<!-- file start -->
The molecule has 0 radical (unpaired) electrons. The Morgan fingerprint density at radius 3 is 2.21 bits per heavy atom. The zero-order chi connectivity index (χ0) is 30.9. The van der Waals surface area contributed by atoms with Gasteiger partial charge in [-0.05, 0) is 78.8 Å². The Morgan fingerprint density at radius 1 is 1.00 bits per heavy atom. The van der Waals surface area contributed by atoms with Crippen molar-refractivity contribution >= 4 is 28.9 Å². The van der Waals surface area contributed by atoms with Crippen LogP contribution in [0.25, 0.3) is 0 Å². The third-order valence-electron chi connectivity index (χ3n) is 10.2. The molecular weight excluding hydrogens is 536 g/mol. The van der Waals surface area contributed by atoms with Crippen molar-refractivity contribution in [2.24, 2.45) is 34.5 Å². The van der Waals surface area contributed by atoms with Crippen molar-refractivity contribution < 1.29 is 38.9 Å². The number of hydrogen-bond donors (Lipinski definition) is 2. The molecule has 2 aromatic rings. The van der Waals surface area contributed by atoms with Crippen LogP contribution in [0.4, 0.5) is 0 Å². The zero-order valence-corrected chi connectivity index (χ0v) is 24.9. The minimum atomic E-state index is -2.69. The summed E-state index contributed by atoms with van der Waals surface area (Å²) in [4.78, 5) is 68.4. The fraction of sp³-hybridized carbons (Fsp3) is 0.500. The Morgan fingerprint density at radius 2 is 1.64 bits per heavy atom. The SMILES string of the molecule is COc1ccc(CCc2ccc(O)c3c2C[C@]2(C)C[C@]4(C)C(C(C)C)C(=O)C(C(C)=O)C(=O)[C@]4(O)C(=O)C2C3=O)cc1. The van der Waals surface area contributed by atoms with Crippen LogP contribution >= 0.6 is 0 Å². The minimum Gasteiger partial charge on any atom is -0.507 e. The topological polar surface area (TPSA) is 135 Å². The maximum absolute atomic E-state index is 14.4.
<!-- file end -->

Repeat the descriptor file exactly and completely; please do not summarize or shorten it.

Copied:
The molecule has 0 radical (unpaired) electrons. The Morgan fingerprint density at radius 3 is 2.21 bits per heavy atom. The zero-order chi connectivity index (χ0) is 30.9. The van der Waals surface area contributed by atoms with Gasteiger partial charge in [-0.05, 0) is 78.8 Å². The Morgan fingerprint density at radius 1 is 1.00 bits per heavy atom. The van der Waals surface area contributed by atoms with Crippen molar-refractivity contribution >= 4 is 28.9 Å². The van der Waals surface area contributed by atoms with Crippen LogP contribution in [0.25, 0.3) is 0 Å². The third-order valence-electron chi connectivity index (χ3n) is 10.2. The molecular weight excluding hydrogens is 536 g/mol. The van der Waals surface area contributed by atoms with Crippen molar-refractivity contribution in [2.24, 2.45) is 34.5 Å². The van der Waals surface area contributed by atoms with Crippen molar-refractivity contribution < 1.29 is 38.9 Å². The number of hydrogen-bond donors (Lipinski definition) is 2. The molecule has 2 aromatic rings. The van der Waals surface area contributed by atoms with Crippen LogP contribution in [0.4, 0.5) is 0 Å². The zero-order valence-corrected chi connectivity index (χ0v) is 24.9. The minimum atomic E-state index is -2.69. The summed E-state index contributed by atoms with van der Waals surface area (Å²) in [4.78, 5) is 68.4. The fraction of sp³-hybridized carbons (Fsp3) is 0.500. The Morgan fingerprint density at radius 2 is 1.64 bits per heavy atom. The SMILES string of the molecule is COc1ccc(CCc2ccc(O)c3c2C[C@]2(C)C[C@]4(C)C(C(C)C)C(=O)C(C(C)=O)C(=O)[C@]4(O)C(=O)C2C3=O)cc1. The van der Waals surface area contributed by atoms with Crippen LogP contribution >= 0.6 is 0 Å². The minimum Gasteiger partial charge on any atom is -0.507 e. The topological polar surface area (TPSA) is 135 Å². The maximum absolute atomic E-state index is 14.4.